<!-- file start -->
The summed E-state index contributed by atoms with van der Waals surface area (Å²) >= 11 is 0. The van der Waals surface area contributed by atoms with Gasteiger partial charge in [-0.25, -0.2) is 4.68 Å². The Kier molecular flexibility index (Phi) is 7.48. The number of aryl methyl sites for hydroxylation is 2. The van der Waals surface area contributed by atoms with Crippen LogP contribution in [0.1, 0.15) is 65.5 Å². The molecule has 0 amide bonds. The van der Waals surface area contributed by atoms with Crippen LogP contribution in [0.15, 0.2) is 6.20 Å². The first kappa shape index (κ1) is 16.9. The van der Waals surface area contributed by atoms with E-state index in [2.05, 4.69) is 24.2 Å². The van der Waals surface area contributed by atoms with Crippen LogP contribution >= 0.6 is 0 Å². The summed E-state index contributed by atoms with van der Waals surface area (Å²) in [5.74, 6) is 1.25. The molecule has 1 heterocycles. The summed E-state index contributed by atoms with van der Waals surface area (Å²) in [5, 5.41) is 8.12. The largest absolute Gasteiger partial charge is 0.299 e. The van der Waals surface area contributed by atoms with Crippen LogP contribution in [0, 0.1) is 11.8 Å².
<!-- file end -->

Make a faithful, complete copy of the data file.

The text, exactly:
The summed E-state index contributed by atoms with van der Waals surface area (Å²) >= 11 is 0. The van der Waals surface area contributed by atoms with Gasteiger partial charge in [-0.25, -0.2) is 4.68 Å². The Kier molecular flexibility index (Phi) is 7.48. The number of aryl methyl sites for hydroxylation is 2. The van der Waals surface area contributed by atoms with Crippen LogP contribution in [0.1, 0.15) is 65.5 Å². The molecule has 0 amide bonds. The van der Waals surface area contributed by atoms with Crippen LogP contribution in [0.15, 0.2) is 6.20 Å². The first kappa shape index (κ1) is 16.9. The van der Waals surface area contributed by atoms with E-state index in [2.05, 4.69) is 24.2 Å². The van der Waals surface area contributed by atoms with Crippen LogP contribution >= 0.6 is 0 Å². The summed E-state index contributed by atoms with van der Waals surface area (Å²) in [5.74, 6) is 1.25. The molecule has 1 heterocycles. The summed E-state index contributed by atoms with van der Waals surface area (Å²) in [5, 5.41) is 8.12. The largest absolute Gasteiger partial charge is 0.299 e. The van der Waals surface area contributed by atoms with Crippen LogP contribution in [0, 0.1) is 11.8 Å².